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The Promise by Damon Galgut

By Kole Omotoso
28 November 2021   |   3:10 am
Damon Galgut published his first novel when he was 18 years of age. As usual for such early displays of genius, nobody, least of all the writer, wants to talk of it today.

Damon Galgut published his first novel when he was 18 years of age. As usual for such early displays of genius, nobody, least of all the writer, wants to talk of it today. Other than the title of that novel, nothing else is ever mentioned. For now let it remain thus. Let us go to the reason A Sinless Season is mentioned. The Promise published in 2021. This is the ninth novel of Damon Galgut, counting the first novel or not.

The Quarry (2005, Grove Paperback) was my first encounter with Damon Galgut. It was the film adaptation of it that I saw and liked. It is to be noted that Damon Galgut wrote the film script. This is mentioned because so much is made of the fact that Damon Galgut took on a film script job in-between the beginning and finishing of the writing of The Promise and hence the fact that the novel reads very much like a film script.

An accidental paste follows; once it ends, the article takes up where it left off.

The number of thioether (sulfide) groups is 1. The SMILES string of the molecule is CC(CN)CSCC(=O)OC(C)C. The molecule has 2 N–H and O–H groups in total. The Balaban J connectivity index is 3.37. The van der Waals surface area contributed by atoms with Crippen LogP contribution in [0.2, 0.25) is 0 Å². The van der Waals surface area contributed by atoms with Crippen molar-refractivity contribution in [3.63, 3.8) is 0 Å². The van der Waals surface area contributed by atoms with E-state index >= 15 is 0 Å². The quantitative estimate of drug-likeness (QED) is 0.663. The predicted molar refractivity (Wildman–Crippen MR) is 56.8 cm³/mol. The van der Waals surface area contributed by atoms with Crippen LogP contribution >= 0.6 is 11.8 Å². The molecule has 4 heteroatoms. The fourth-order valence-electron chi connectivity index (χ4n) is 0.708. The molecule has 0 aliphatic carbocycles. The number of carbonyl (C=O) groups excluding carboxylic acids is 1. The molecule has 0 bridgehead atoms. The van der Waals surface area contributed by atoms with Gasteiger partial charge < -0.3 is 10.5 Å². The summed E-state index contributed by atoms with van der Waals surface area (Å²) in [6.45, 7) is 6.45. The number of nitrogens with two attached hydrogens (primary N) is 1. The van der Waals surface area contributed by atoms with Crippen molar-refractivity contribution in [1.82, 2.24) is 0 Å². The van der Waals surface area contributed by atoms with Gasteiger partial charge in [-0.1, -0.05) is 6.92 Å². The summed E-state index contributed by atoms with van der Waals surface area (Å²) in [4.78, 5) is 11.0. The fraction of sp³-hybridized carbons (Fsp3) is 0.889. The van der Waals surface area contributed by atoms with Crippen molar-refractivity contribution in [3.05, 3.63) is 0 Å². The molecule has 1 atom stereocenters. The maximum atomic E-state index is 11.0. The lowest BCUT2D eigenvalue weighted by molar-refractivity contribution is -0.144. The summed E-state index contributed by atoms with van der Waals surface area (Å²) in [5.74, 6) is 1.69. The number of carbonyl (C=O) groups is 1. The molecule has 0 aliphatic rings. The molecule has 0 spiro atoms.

Galgut himself points out examples of places in the novel where the dialogue is influenced by the film script writing format. The fact is that writing film scripts has been part of Damon Galgut’s expertise from the beginning of his writing career.

The important matter that needs to be discussed before going into the novel itself is the matter of the ease with which South Africa and South Africa’s history lends itself to fables and proverbs in the hands of South African writers. To the question, ‘What does this story teach us?’ Can be answered in the positive by any South African novel or play or poem.

The Promise is a novel in four parts, each section a narrative of 10 or so years, and each section separated by the death of a member of the family. The mother, the father, the eldest daughter ASTRID, and finally the eldest son ANTON, in that sequence. Each section of the narration is tormented by a promise that Mr. Swart makes to his wife, Mrs. Swart that the house in which Salome, the house maid lives in now, should be given to her in perpetuity. Once Mrs. Swart passes on the family begins to forget the promise. With the exception of the youngest daughter of the family, Amor.

There are reasons Salome ought to inherit the house. She is already the occupier of the house; effective occupation makes her the owner of the house. And anyway, the promise was made to Mrs. Black, ‘Swart’ meaning ‘Black’ in Afrikaans.

The novel begins when the news that everyone had been waiting for arrives and nobody believes it. But arrangements go ahead for the burial of Ma. Unfortunately, she had returned to her original Jewish religion. She had converted to her husband’s religion on her marriage. In her death, she insisted on going back to her original religion.